KnE Energy | The 3rd International Conference on Particle Physics and Astrophysics (ICPPA) | pages: 170–177

1. Introduction

This paper presents preliminary results on event-by-event multiplicity fluctuations in inelastic p+p and the most central Ar+Sc and Be+Be collisions. The data were recorded by the NA61/SHINE experiment at the CERN Super Proton Synchrotron (SPS) as a part of the energy and system size scan program. This program aims to study the phase transition between hadron gas and quark gluon plasma in heavy ion collisions and to find the critical point. The expected signal of a critical point is a non-monotonic behavior of different fluctuation measures including multiplicity fluctuations [1]. The paper is organized as follows. In sec.2 two measures of multiplicity fluctuations are introduced: the scaled variance and the strongly intensive quantity Ω [2]. The event and centrality selection procedure is discussed in sec.3. The NA61/SHINE acceptance, track selection, uncertainties and corrections are described in sec.4 and sec.5. Results are presented in sec.6 and discussed in sec.7.

2. Multiplicity and forward energy fluctuations

The most common way to measure multiplicity fluctuations is to use a scaled variance ω of the distribution:


(1) where N is the multiplicity of charged particles in an event, and denotes the averaging over events. The scaled variance is an intensive quantity which does not depend on the volume of the system within the grand canonical ensemble (GCE) of statistical mechanics or on the number of sources within models of independent sources like the wounded nucleon model (WNM). The scaled variance has the value zero if there are no multiplicity fluctuations and unity for a Poisson multiplicity distribution.

Unfortunately, the volume of the system created in heavy ion collisions cannot be fixed and fluctuates a lot event by event. As the scaled variance depends on the fluctuations of the volume [3] the problem of reducing this effect becomes very important in fluctuation studies. Two different approaches were implemented to minimize the effect:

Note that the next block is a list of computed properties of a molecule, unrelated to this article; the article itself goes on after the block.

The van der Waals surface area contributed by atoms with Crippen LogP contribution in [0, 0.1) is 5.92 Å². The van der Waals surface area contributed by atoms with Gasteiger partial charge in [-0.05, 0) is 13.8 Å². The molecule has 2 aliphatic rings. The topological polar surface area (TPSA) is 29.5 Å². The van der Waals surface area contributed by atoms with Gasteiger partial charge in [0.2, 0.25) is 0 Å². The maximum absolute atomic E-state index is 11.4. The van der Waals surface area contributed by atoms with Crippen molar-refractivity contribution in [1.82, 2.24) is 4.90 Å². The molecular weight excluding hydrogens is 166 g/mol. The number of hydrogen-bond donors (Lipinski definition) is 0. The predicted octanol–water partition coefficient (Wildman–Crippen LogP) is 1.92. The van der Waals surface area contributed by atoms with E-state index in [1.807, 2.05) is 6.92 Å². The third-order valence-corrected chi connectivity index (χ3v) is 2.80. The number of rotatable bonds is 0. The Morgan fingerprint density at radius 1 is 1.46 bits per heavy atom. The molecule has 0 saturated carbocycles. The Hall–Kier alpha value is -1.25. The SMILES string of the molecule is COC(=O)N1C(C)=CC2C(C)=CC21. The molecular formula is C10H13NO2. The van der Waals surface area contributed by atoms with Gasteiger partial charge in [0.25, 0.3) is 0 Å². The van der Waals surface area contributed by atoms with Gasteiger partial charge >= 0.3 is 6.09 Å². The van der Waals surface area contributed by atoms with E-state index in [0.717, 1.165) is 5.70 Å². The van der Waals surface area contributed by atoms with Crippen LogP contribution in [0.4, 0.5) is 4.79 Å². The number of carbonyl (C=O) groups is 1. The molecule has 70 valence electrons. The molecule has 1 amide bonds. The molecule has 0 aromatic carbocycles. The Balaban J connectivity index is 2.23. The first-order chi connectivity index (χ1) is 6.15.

• constrain fluctuations of the number of participating nucleons by selecting narrow centrality classes. This will be discussed in the next section.

  • use strongly intensive quantities in the analysis, which by definition do not depend on volume fluctuations (in GCE and WNM) [2-3].

The current analysis uses the strongly intensive quantity ΩA,B :


(2) It was shown in Ref. [2] that if A and B are uncorrelated from the fixed volume of the GCE or a single source in the WNM then ΩA,B is equal to the scaled variance of the quantity A from the fixed volume (GCE) or a single source (WNM). To obey this condition A is selected as the multiplicity of produced particles and B as the projectile participant energy Ep=Ebeam-EPSD, where E beam is the total beam energy and E PSD is the energy measured by the PSD, the NA61/SHINE hadron calorimeter positioned exactly on the beam line [4].

3. Event selection and centrality determination

The crucial part of any fluctuation analysis is the centrality selection procedure. NA61/SHINE has a unique possibility as a fixed-target experiment to measure the total energy of non-interacting projectile nucleons as there is no need for a beam hole. In order to achieve this the hadron calorimeter PSD was placed on the beam line downstream of the Time Projection Chambers (TPCs). More information about NA61/SHINE detector systems can be found in Ref. [4]. The PSD detector consists of 44 independent modules. Selection of different sets of modules for each colliding system and energy allows to minimize the impact of produced particles on the calorimeter signal and maximize the contribution from non-interacting projectile nucleon spectators.